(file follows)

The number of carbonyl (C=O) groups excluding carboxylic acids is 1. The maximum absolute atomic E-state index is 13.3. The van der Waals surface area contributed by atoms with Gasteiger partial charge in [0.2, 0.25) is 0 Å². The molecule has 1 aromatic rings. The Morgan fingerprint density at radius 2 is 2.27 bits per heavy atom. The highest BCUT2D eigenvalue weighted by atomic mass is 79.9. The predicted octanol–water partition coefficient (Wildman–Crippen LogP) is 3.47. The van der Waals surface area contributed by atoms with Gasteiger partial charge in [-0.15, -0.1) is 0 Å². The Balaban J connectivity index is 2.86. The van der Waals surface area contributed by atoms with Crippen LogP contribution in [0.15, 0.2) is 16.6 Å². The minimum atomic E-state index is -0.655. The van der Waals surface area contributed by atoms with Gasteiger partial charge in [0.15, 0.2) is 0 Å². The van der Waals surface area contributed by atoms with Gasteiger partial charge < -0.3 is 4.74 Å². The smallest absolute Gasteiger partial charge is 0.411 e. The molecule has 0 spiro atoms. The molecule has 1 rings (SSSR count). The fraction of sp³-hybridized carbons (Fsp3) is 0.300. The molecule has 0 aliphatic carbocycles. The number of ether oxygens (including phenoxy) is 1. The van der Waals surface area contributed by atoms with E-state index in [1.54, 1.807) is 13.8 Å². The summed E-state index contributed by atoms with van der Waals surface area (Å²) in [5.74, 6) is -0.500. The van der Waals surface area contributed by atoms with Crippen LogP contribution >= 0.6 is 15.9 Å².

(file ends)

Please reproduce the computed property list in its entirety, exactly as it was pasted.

The number of carbonyl (C=O) groups excluding carboxylic acids is 1. The maximum absolute atomic E-state index is 13.3. The van der Waals surface area contributed by atoms with Gasteiger partial charge in [0.2, 0.25) is 0 Å². The molecule has 1 aromatic rings. The Morgan fingerprint density at radius 2 is 2.27 bits per heavy atom. The highest BCUT2D eigenvalue weighted by atomic mass is 79.9. The predicted octanol–water partition coefficient (Wildman–Crippen LogP) is 3.47. The van der Waals surface area contributed by atoms with Gasteiger partial charge in [-0.15, -0.1) is 0 Å². The Balaban J connectivity index is 2.86. The van der Waals surface area contributed by atoms with Crippen LogP contribution in [0.15, 0.2) is 16.6 Å². The minimum atomic E-state index is -0.655. The van der Waals surface area contributed by atoms with Gasteiger partial charge in [0.15, 0.2) is 0 Å². The van der Waals surface area contributed by atoms with Gasteiger partial charge < -0.3 is 4.74 Å². The smallest absolute Gasteiger partial charge is 0.411 e. The molecule has 0 spiro atoms. The molecule has 1 rings (SSSR count). The fraction of sp³-hybridized carbons (Fsp3) is 0.300. The molecule has 0 aliphatic carbocycles. The number of ether oxygens (including phenoxy) is 1. The van der Waals surface area contributed by atoms with E-state index in [1.54, 1.807) is 13.8 Å². The summed E-state index contributed by atoms with van der Waals surface area (Å²) in [5.74, 6) is -0.500. The van der Waals surface area contributed by atoms with Crippen LogP contribution >= 0.6 is 15.9 Å².